Maggot Debridement Therapy

Temple University School of Podiatric Medicine's picture

By Temple University School of Podiatric Medicine Journal Review Club

Editor's note: This post is part of the Temple University School of Podiatric Medicine (TUSPM) journal review club blog series. In each blog post, a TUSPM student will review a journal article relevant to wound management and related topics and provide their evaluation of the clinical research therein.

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Ron Sherman's picture
Leflap maggot dressing in action

By Ron Sherman MD, MSC, DTM&H

I have been avoiding the topic of addressing the differences between contained (bagged) versus confined (non-bagged or "free-range") maggot therapy because I haven't wanted to take a position in affairs that affect specific companies' products. In addition, I have a conflict of interest in that I run a laboratory that produces one type of dressing and not the other. Nevertheless, I have been dragged involuntarily into this conversation by the hoards of people who ask me about the data and information surrounding the application of maggots in containment bags. Indeed, I may even have an obligation to share my thoughts, given my role in the maggot therapy movement, and given that I have experience in testing and using both techniques. So with that understanding, let's begin by exploring the maggot dressing options currently available. The terminology can be a bit confusing so we should begin there.

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Laurie Swezey's picture
wound care 101 - wound debridement

By Laurie Swezey RN, BSN, CWOCN, CWS, FACCWS

There are four main types of debridement: mechanical, autolytic, enzymatic, and surgical. Each has its own advantages and disadvantages. Let’s take a look at each method individually:

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Aletha Tippett MD's picture
Maggots

By Aletha Tippett MD

Recently I had a discussion with several other physicians and a topic that came up was why maggots were not more widely received. I was not aware that maggots were not widely received since I have used them regularly for 15 years. So, the question is, why not use maggots?

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Michel Hermans's picture
google contact lens

By Michel H.E. Hermans, MD

The 2014 SAWC Fall conference took place in October in Las Vegas. As always, it was good to see colleagues, share thoughts and stories, stroll through the exhibition areas and attend the lectures. As usual, the meeting was well organized although given the size of the Vegas hotels, reaching it—even from your room within the conference hotel itself—provided enough walking exercise for a week.

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Ron Sherman's picture

By Deboshree Roy, MSC and Ron Sherman MD, MSC, DTM&H

Most wound care therapists are well acquainted with the benefits of maggot debridement therapy (MDT) by now, but may not be as informed about its adverse events. As an intern with the BTER Foundation, one of my projects was to review records of adverse events and potential complications by examining data from published studies, regulatory documents, and the quality control files shared by one producer of medicinal maggots, Monarch Labs (Irvine, California). Now nearing the end of my 6-month study, who better to share my discoveries with than the wound care experts that visit the WoundSource blog?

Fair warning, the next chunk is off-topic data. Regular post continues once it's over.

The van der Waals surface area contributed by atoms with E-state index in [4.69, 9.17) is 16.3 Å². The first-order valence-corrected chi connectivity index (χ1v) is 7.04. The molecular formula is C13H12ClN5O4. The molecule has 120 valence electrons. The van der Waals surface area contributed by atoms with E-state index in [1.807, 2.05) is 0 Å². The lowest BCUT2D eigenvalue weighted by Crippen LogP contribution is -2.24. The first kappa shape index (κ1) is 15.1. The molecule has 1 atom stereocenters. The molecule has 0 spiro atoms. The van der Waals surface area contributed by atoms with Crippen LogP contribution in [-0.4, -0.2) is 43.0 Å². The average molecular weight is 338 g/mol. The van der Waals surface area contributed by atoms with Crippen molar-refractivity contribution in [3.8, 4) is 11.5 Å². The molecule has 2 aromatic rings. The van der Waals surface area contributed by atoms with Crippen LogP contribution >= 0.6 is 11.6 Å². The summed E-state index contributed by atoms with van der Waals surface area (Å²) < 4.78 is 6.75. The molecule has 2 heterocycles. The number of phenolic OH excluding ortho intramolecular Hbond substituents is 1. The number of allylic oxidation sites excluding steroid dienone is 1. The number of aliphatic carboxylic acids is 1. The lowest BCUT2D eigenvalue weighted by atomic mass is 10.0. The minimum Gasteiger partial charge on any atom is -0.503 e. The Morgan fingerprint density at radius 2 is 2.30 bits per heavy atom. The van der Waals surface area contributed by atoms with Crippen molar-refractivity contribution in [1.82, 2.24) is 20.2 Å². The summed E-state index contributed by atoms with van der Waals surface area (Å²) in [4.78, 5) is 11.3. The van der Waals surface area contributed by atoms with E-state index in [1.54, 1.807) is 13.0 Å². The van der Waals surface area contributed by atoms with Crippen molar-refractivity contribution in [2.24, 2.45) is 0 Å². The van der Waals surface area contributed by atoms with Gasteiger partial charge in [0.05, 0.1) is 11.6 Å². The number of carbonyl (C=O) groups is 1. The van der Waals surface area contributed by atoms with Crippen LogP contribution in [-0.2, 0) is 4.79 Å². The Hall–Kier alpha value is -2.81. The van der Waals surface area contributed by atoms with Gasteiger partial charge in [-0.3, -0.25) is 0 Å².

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Aletha Tippett MD's picture

By Aletha Tippett MD

There was an inquiry a couple months ago for a blog about biotherapy. Biotherapy refers to the use of animals for treatment and therapy for humans. This is a topic of great interest to me and I hope to others. When I was preparing to do maggot therapy on a patient the other week she asked me if I watched Wild Kingdom. I told her no, I live Wild Kingdom. We laughed, but that is somewhat true. I use maggots and leeches routinely and have for ten or more years.

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Ron Sherman's picture

By Ron Sherman MD, MSC, DTM&H

The Primary Issues with Systematic Reviews

My contribution to this column is very much overdue. Among other things, I have spent much of my time this past 12 months preparing to write my first "systematic review." The experience has been both illuminating and frustrating, and I am now feeling both respect for the art, and grief over its gross inadequacies.

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Aletha Tippett MD's picture

By Aletha Tippett MD

Understanding Pathergy and Pyoderma Gangrenosum

Pathergy is an aberration of the skin’s innate reactivity from a homeostatic reactive mode closely coupled to tissue healing to an abnormal destructive/inflammatory mode. Pathergy is not well understood and the cause is unknown. It is a diagnostic criteria for Behcet's disease and there is even a Skin Pathergy Test to help with diagnosis. Pathergy has also been reported in Sweet’s syndrome and it is a hallmark of pyoderma gangrenosum.

Ron Sherman's picture

By Ron Sherman MD, MSC, DTM&H and Lynn Wang, BA

William Shakespeare wrote: "That which we call a rose, by any other name, would smell as sweet" (Romeo and Juliet, Act 2, Scene 2). William Baer reportedly said the same thing when asked why he used the name "maggot therapy" to describe the use of fly larvae (maggots) to treat osteomyelitis and soft tissue wounds.

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